Artichoke is blogging again! And because I have decided to attempt to write again I am going to comment on her posts here in my own space. Arti has written a post entitled Pedagogical Promiscuity and “Assessment for Learning” where she talks about a number of current issues in modern teaching and learning.
Interesting points that Arti makes are about the continued importance of traditional literacies and how new digital literacies can only be developed on a foundation of knowledge and understanding of how things work. The post takes me back to my brief teaching experience this year when several of the 12 and 13 year old students that I worked with were unable to find their local MPs address in an internet treasure hunt (after we’d spent some time looking at advanced search techniques). The issue wasn’t that they couldn’t use their new found skills. It was because they didn’t know the name of their MP – who happened to also be the Prime Minister of New Zealand, John Key.
During that same teaching experience I spent a lot of time working with the kids looking at different ways to express their learning. We explored websites and blogs, photography, slideshows, audio stuff (I hesitate to say podcasting) and movie making. My brief from the school was to look at ways to help these students become creators. This was all well and good, except that the kids didn’t really want to create. They wanted to consume. If they did want to share something they wanted to be able to feed their photos, videos or music into a digital Magimix and have a product plop out at the end. Any form of thought or editing was designated boring because they wanted to move onto the next Chuck Norris joke website or Justin Gaga YouTube.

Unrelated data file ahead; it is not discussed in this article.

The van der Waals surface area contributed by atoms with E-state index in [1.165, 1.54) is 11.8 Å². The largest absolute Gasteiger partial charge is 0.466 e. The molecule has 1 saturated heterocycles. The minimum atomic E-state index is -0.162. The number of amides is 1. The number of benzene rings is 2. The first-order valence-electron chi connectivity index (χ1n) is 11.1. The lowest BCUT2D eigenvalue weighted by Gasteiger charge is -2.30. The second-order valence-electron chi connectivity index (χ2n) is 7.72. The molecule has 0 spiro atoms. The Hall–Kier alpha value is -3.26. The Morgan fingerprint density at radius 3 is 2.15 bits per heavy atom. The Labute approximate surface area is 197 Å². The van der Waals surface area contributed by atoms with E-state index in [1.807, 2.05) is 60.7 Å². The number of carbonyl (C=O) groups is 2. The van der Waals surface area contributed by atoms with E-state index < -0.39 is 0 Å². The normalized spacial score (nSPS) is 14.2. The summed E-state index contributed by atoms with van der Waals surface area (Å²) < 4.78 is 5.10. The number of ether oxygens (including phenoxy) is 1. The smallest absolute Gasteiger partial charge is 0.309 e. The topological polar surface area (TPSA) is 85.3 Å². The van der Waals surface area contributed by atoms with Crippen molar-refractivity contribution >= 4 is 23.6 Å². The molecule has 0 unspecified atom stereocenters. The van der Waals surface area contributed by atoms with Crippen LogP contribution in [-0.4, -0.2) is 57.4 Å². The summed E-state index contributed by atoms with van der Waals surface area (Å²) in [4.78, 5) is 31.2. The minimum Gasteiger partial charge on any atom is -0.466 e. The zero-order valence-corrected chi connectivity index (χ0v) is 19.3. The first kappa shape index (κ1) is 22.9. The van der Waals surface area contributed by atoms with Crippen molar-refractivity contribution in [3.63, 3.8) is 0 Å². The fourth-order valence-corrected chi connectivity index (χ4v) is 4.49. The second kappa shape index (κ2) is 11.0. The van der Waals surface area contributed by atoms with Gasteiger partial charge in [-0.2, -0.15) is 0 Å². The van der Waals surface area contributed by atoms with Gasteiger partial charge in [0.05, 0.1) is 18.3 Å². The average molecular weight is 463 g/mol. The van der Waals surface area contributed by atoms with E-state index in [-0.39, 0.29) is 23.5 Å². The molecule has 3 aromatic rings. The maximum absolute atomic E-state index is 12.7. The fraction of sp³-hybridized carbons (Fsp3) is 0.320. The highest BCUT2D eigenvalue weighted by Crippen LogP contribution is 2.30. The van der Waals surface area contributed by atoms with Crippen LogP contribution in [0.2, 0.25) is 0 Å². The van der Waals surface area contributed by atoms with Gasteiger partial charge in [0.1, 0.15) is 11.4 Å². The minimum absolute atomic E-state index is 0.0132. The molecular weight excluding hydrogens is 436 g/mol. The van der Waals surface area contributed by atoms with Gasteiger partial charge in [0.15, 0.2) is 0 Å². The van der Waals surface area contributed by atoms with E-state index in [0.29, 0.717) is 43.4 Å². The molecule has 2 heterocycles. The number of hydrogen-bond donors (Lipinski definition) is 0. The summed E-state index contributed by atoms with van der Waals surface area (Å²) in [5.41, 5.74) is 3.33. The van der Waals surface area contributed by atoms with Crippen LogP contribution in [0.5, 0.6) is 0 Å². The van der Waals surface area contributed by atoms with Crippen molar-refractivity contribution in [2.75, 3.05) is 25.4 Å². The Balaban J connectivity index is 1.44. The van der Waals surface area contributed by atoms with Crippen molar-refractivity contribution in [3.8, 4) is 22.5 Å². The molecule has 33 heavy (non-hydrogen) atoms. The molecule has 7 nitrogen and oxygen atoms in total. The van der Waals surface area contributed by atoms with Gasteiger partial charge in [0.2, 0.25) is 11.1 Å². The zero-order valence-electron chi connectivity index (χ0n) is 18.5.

Of course there is nothing wrong with using a food processor. It certainly speeds up the tedious job of chopping vegetables for soup or smooshingup avocado, chili and onions for a guacamole. The thing that the food processor doesn’t do is add the special ingredients – the long simmered ham hock for the soup, the special chili and lime oil that I made last year. The digital Magimix is no different; pulse for too long and you have digital pap, forget to season with judicious editing and it’s same-same and boring.
When you examine these clips carefully and think about the skills that are needed, it removes the idea from “something all the kids are doing” to an artform. I couldn’t even start with the beat matching to make a mashup like this. And the video skills – these clips aren’t made on the family computer with MS Movie Maker or on a 13″ MacBook with iMovie 09. These are professionally crafted pieces that have taken hours to complete.
I have been playing with MS ICE software and the photo-stich function of my camera. The results are pleasing but nowhere near the professional results that a “proper” photographer would achieve. I’ve made them for my own amusement and to show to my family and friends. My son brought his little HD video camera to Melbourne and has spent a few minutes compiling his aeroplane taking off clips into a dream sequence. Again, his short video pieces will amuse his family and his friends and maybe garner a few hunderd view on YouTube.
What my pictures and my son’s videos won’t do is display anything much more than the fact we have some nice consumer gear and that we can hold them still occasionally and press the right buttons at the right time. Even if I had a flash new Canon EOS or bought him the latest “proper” video camera, we couldn’t produce more professional material because we haven’t the necessary post-processing equipment or the indepth understanding of how to put pieces together.
I think it’s time that we stopped conflating the ability to throw some pictures, videos and music together with digital literacy. There are a ton of programs and applications out there that allow you to pour digital stuff in one end and then get a manuafactured product out of the other side. All these are is the digital equivalent of a Magimix that is able to turn ingredients into something more easily digested.